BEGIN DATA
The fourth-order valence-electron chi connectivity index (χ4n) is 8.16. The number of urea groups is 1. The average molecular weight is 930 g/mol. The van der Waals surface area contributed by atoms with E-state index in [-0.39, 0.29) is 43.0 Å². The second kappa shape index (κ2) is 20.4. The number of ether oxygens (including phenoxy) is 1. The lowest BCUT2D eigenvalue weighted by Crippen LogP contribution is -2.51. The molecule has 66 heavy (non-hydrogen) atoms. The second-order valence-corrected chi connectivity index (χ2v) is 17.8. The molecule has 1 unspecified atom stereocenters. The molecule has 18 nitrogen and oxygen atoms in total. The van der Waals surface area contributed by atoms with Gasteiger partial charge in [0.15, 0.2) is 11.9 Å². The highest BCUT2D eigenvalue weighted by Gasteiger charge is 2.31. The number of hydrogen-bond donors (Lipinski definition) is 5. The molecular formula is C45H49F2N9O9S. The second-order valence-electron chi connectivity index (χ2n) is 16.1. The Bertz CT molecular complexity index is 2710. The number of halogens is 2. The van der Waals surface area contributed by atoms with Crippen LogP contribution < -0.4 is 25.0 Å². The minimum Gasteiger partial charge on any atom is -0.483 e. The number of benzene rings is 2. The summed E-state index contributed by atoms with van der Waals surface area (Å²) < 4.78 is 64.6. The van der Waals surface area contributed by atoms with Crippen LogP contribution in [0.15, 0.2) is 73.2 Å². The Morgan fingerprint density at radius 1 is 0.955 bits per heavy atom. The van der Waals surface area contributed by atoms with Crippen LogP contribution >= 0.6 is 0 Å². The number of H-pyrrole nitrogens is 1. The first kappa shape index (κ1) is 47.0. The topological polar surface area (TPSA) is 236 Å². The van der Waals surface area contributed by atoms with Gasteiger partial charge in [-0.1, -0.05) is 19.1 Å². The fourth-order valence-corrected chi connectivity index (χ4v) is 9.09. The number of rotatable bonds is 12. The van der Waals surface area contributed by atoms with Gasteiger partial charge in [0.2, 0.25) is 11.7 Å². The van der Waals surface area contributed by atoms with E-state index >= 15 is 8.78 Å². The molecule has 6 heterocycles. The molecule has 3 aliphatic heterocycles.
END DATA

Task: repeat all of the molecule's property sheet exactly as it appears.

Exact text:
The fourth-order valence-electron chi connectivity index (χ4n) is 8.16. The number of urea groups is 1. The average molecular weight is 930 g/mol. The van der Waals surface area contributed by atoms with E-state index in [-0.39, 0.29) is 43.0 Å². The second kappa shape index (κ2) is 20.4. The number of ether oxygens (including phenoxy) is 1. The lowest BCUT2D eigenvalue weighted by Crippen LogP contribution is -2.51. The molecule has 66 heavy (non-hydrogen) atoms. The second-order valence-corrected chi connectivity index (χ2v) is 17.8. The molecule has 1 unspecified atom stereocenters. The molecule has 18 nitrogen and oxygen atoms in total. The van der Waals surface area contributed by atoms with Gasteiger partial charge in [0.15, 0.2) is 11.9 Å². The highest BCUT2D eigenvalue weighted by Gasteiger charge is 2.31. The number of hydrogen-bond donors (Lipinski definition) is 5. The molecular formula is C45H49F2N9O9S. The second-order valence-electron chi connectivity index (χ2n) is 16.1. The Bertz CT molecular complexity index is 2710. The number of halogens is 2. The van der Waals surface area contributed by atoms with Crippen LogP contribution < -0.4 is 25.0 Å². The minimum Gasteiger partial charge on any atom is -0.483 e. The number of benzene rings is 2. The summed E-state index contributed by atoms with van der Waals surface area (Å²) < 4.78 is 64.6. The van der Waals surface area contributed by atoms with Crippen LogP contribution in [0.15, 0.2) is 73.2 Å². The Morgan fingerprint density at radius 1 is 0.955 bits per heavy atom. The van der Waals surface area contributed by atoms with Crippen LogP contribution >= 0.6 is 0 Å². The number of H-pyrrole nitrogens is 1. The first kappa shape index (κ1) is 47.0. The topological polar surface area (TPSA) is 236 Å². The van der Waals surface area contributed by atoms with Gasteiger partial charge in [-0.1, -0.05) is 19.1 Å². The fourth-order valence-corrected chi connectivity index (χ4v) is 9.09. The number of rotatable bonds is 12. The van der Waals surface area contributed by atoms with Gasteiger partial charge in [0.2, 0.25) is 11.7 Å². The van der Waals surface area contributed by atoms with E-state index >= 15 is 8.78 Å². The molecule has 6 heterocycles. The molecule has 3 aliphatic heterocycles.